Airborne Ranger wrote:kylevater wrote:Alan_ wrote:what do you mean you can't play it anymore? are you just disappointed with the sound?
i liked the hi hats, until i heard other sets, and now they are horrible
i have no job, which means no money, which means no cymbals
my parents dont support anything i do, so they wouldnt give me any money for cymbals, or loan me any
You won't get any sympathy from me. That set you have, including the cymbals, is WAY better than the set I had when I started. My original hi-hats had big chunks missing from them and the flimsy 60's era knockoff stands I had were duct taped to get them to hold. It was all my parents could afford and I adapted. Appreciate what you have and later, when you can afford it yourself, upgrade your cymbals. An electronic set is not the way to go, keep the set you have.
Im afraid I have to agree with Airborne Ranger on this one.
Unless Im way missing the boat here, you are a begginer? Its not about your kit sound at this point. Its about your playing abilities and developing them. Once you have that down the kit will probably start sounding better. You cant polish a turd if if you dont even know how to polish, if you get what Im saying. Learning this instrument takes committment. Some have it and some dont. Maybe you dont....I dunno. That kit looks just fine to me. The heads looked like they are barely even used. How often do you even play them. If you cant afford better cymbals, then your not going to be able to afford an e-kit that sounds decent anyway.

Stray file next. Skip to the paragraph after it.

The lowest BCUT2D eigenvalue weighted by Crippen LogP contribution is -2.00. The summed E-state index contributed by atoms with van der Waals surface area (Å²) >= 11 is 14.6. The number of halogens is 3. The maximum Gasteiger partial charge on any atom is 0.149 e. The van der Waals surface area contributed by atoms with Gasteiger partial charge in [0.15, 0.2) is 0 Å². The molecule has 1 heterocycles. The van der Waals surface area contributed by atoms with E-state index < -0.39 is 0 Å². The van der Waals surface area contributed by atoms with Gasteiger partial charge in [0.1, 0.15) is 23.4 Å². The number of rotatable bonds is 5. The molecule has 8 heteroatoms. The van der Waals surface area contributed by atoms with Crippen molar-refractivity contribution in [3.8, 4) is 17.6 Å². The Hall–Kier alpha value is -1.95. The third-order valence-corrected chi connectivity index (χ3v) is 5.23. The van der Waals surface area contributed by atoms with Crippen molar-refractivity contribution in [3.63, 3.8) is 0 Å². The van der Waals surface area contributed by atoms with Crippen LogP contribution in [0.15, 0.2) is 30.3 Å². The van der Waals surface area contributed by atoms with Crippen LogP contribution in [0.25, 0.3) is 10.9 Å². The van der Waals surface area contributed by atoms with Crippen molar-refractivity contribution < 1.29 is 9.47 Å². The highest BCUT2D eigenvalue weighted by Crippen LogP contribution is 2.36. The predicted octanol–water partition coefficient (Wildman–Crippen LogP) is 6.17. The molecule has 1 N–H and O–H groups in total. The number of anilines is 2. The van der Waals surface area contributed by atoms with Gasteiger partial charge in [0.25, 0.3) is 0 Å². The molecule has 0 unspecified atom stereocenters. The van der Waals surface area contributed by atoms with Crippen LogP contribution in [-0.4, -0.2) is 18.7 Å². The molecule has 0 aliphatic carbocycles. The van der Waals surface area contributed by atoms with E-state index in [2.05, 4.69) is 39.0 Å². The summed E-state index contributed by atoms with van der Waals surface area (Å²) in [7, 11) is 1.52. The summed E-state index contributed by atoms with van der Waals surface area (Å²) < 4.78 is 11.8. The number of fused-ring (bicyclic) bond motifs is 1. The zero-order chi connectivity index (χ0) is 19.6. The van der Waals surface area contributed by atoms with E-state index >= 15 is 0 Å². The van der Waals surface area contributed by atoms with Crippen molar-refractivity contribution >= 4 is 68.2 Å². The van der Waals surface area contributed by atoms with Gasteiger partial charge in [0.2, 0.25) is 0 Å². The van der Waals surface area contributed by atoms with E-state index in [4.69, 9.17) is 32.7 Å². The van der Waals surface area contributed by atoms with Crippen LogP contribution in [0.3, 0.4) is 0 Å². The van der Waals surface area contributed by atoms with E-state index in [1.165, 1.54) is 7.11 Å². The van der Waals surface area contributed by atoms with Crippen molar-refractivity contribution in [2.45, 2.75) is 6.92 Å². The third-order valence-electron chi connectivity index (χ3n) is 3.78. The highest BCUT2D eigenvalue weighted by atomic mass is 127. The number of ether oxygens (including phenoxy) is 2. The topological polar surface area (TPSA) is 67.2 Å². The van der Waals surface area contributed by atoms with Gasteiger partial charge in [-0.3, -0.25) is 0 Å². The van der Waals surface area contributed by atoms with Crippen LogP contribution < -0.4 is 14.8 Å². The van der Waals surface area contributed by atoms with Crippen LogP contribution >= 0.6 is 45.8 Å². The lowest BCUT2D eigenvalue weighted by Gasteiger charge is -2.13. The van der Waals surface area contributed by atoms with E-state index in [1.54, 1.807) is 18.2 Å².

Learn to tune. Adjust your kit so its comfortable to you. If you cant, then seek someone out to help you. Its not the kit man, its the player.
I didnt see what Kris had posted before my post. Hes spot on and knows exactly what he is talking about. Good advice Kris!